Rebeka Sára Szigethy

  • Hungary (b. 1983 in Budapest)
  • Currently in Folkestone, United Kingdom.


Processes as objects experiment - gif

Processes as objects experiment - gif

  • 2019
  • Monotype, photocopy on paper with copy machine
  • 30 x 42 cm
  • Paper, foam, copy machine, act of movement.
  • Processes as objects experiment - gif - thumbnail Eclipse III - thumbnail Eclipse II - thumbnail Eclipse I - thumbnail

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    Eclipse experiments | 2019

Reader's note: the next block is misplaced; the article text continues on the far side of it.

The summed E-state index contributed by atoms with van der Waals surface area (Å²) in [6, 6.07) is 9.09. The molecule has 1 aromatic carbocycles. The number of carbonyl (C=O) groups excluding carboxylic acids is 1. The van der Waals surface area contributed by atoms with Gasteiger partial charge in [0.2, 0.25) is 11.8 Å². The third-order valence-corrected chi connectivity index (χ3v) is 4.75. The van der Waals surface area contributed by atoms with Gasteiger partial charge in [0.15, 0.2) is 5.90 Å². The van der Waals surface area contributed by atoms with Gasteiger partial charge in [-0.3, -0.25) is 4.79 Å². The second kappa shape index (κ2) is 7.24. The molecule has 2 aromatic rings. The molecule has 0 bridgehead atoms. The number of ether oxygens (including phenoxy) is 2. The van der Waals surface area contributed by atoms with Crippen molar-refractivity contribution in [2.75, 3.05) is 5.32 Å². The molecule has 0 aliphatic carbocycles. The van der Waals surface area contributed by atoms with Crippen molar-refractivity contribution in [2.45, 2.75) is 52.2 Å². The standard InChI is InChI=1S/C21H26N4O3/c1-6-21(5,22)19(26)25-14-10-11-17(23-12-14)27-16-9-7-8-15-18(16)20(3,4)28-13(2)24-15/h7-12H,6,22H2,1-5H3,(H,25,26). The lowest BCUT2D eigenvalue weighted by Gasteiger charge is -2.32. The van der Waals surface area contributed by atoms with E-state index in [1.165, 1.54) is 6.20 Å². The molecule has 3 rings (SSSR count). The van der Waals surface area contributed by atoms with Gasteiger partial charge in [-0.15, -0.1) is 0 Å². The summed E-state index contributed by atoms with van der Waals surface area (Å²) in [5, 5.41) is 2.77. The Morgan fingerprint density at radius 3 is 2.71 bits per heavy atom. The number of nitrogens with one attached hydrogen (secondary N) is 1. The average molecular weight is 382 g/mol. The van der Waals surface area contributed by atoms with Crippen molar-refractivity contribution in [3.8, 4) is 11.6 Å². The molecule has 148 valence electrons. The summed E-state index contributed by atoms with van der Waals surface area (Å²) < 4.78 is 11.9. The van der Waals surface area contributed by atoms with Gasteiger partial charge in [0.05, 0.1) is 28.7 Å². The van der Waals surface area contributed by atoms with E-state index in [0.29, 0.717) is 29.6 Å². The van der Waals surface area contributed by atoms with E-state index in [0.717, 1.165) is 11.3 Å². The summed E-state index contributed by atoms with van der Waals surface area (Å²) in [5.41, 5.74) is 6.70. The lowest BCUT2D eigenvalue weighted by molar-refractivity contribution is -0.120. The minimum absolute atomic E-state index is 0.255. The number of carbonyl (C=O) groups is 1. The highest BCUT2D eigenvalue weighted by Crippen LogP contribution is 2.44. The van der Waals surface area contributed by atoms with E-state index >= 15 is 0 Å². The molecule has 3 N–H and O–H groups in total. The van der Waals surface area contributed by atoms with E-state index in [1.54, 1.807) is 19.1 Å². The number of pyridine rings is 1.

My printmaking practice explores the “objectness”[1] of stones, pebbles, and cobbles. Informed by Heiddegerian Object Oriented Ontology, my work expands how we define objects. It presents them as things with histories, “irreducible in both directions: an object is more than its pieces and less than its effects.”[2] In the series Souls and Eclipse I complicate and question the boundaries of objects. Using photograms, a photographic process that results in a loss of visual information, the objects in my series are presented in unusual ways that work to defamiliarize viewers and invite them to focus on the unknown or overlooked qualities and aspects of the object. In the series Souls (figs. 1–5), I display stones in a way that reinforces their “objectness” by hinting at an inner depth – the photogram technique seemingly removes their surface, which gives viewers the illusion of looking inside them. The visual uncertainties caused by tonal differences question the objects’ material qualities and boundaries. In the Eclipse series, I visualize how an event can also be seen as an object through employing “flat” imaging techniques. Again, using the photogram technique, which allows me to render a four-dimensional event into a two-dimensional image, I am able to hint at the eidetic properties of objects. Such events cannot be directly recorded in Souls, but the shapes in both series are still similar, highlighting that the holes, surfaces and connections we see are not mere topography – they are the marks of events in the objects’ (hi)stories. [1] I deliberately avoid using the term “objecthood” as that would allude to Michael Fried’s concept of the same name. In Art and Objecthood, Fried uses the term “object” in a restrictive way, which is not compatible with OOO. [2] Graham Harman, Object-Oriented Ontology: A New Theory of Everything (London & New York: Pelican Books, 2017), 53. Emphasis in original. The above visual essay has been published in Sequitur, Volume 5, Issue 2 (Spring 2019).